Traditionally, the main workloads run on a supercomputer consists of various forms of numerical simulations, such as weather modelling, molecular dynamics, etc. Over the past decades, advances in chip-manufacturing technologies have ensured that (super)computers became increasingly powerful, and where thus able to run larger and/or more accurate models. However, the reduction of the size of transistors is nearing its physical limits and the increase in compute performance with time may no longer be a given.
While improving efficiency on the hardware side may become more challenging, new opportunities arise on the software side. Research in machine learning and deep learning technology has peaked over the past years. Recently, scientists have started exploring the use of machine learning techniques to enhance traditional simulations, such as weather predictions. Early results indicate that these models, that combine machine learning and traditional simulation, can improve accuracy, accelerate time to solution and significantly reduce costs.
For us this forms the starting point of the Machine learning enhanced High Performance Computing Applications project, which is performed in the SURF Open Innovation Lab at SURFsara. In this project we will investigate whether and how machine learning and deep learning are suitable technologies to augment, accelerate or replace scientific workloads like numerical simulations. And in that context, is it a pre- or post-processing step to help filter and understand the input data or ultimate simulation results, or is it something that is poised to (partly) replace the decades-old codes that comprise many HPC workloads?
A substantial part of machine learning techniques, such as neural networks, focus on some form or prediction. A typical example is object recognition in images: does an image show a cat, or a dog? These predictive capabilities may enable one to predict or approximate simulation outcomes using machine learning, instead of performing a full numerical simulation. The input and output data of a conventional simulation can be used to train a deep neural network, which is then used in inference mode to efficiently simulate the system being studied. While numerical models are programs that algorithmically embody the known science, machine learning models are learned from vast stores of data. The advantage is that, while training a machine learning model is a compute intensive task, running a learned model in inference mode is generally not. Going back to the ‘cats and dogs’ example: training an object recognition network may require a supercomputer, but running it in inference mode can be done on a 40-euro Raspberry Pi.
Consequently, early research projects have shown that machine learning often requires orders of magnitude fewer resources to unlock problems that have often been beyond the grasp of traditional techniques. Since performance increases in traditional high-performance computing (HPC) have been highly dependent on Moore’s Law, this approach presents a promising avenue to explore.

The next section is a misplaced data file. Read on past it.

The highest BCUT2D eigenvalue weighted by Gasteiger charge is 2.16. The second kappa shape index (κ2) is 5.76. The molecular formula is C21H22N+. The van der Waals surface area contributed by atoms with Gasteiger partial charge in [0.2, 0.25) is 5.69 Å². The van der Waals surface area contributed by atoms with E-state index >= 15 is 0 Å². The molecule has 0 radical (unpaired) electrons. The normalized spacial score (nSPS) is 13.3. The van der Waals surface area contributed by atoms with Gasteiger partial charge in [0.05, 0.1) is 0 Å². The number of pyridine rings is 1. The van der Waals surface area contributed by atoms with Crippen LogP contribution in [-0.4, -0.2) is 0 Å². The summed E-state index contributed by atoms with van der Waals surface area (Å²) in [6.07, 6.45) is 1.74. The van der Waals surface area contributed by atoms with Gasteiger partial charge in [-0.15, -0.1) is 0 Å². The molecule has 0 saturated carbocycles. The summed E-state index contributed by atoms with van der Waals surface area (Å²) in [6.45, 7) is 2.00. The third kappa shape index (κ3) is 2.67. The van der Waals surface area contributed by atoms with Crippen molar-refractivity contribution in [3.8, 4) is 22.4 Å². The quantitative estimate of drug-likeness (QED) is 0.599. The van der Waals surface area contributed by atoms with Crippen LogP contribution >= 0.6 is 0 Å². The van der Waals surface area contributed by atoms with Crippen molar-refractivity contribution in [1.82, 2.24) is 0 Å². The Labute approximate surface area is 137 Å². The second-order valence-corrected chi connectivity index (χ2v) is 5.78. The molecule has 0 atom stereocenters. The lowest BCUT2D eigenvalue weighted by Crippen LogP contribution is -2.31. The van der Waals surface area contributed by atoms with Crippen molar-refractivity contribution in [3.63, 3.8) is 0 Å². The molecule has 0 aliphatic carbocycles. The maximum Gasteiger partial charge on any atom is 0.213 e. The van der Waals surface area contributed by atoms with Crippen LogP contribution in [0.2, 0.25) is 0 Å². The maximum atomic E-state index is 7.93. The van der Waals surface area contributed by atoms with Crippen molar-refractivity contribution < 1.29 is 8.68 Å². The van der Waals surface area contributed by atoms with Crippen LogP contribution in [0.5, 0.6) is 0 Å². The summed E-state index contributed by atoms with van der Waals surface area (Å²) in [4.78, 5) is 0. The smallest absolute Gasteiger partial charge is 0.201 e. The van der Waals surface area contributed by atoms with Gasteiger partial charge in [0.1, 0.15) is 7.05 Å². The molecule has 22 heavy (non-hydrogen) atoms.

Perhaps the most impactful application of machine learning in HPC is to replace production numerical simulation models with machine learning approximation. This approach has the potential to transform HPC. However, adoption will require scientists to embrace a method that may eventually render obsolete the codes they have spent decades to develop and optimize. On the other hand, the approach helps scientists to focus more on the underlying science and to study divergent scales, like the planetary systems in star clusters.
When using machine learning for approximation, numerical codes can actually be useful even when relatively inefficient, as these codes would no longer be used to run the application at final scale. For example, for grid-based simulations, the traditional code could be used to simulate at a coarse grid size, while a machine learned model could take this coarse-grid data as input to make predictions at a refined grid size.
Machine learning enhanced HPC applications project
In the machine learning enhanced HPC applications project we selected 4 use cases in different domains that will investigate the enhancement of traditional HPC simulations with machine learning algorithms:
- Machine-Learned turbulence in next-generation weather models – Dr. Chiel van Heerwaarden, Meteorology and Air Quality Group, Wageningen University;
- Generating physics events without an event generator – Dr. Sacha Caron, Experimental High Energy Physics, Radboud University;
- Distinguising biological interfaces from crystal artifacts in biomolecular complexes using deep learning – Prof. Alexandre M.J.J. Bonvin, Computational Structural Biology, Utrecht University; and
- Machine learning for accelerating planetary dynamics in stellar clusters – Prof. Simon Portegies Zwart, Computational Astrophysics, Leiden University.
We are going to stimulate and support these advanced use cases with funding, technical support, etc, to validate the machine learning approach and its potential for HPC. We’ll do this in close collaboration with the scientific research groups, in order to develop in-depth knowledge in something which has the potential to become a real groundbreaking technique. We’ll also setup meetings with all projects to support one another and develop this new field together.
At the moment we are starting things up, but as scientists become more comfortable with this new approach, and as the methodologies become more robust, we believe that machine learning has the potential to emerge as a mainstream tool for many areas of scientific computing.
I’ll keep you updated about the project in a next blog post.
Author: Casper van Leeuwen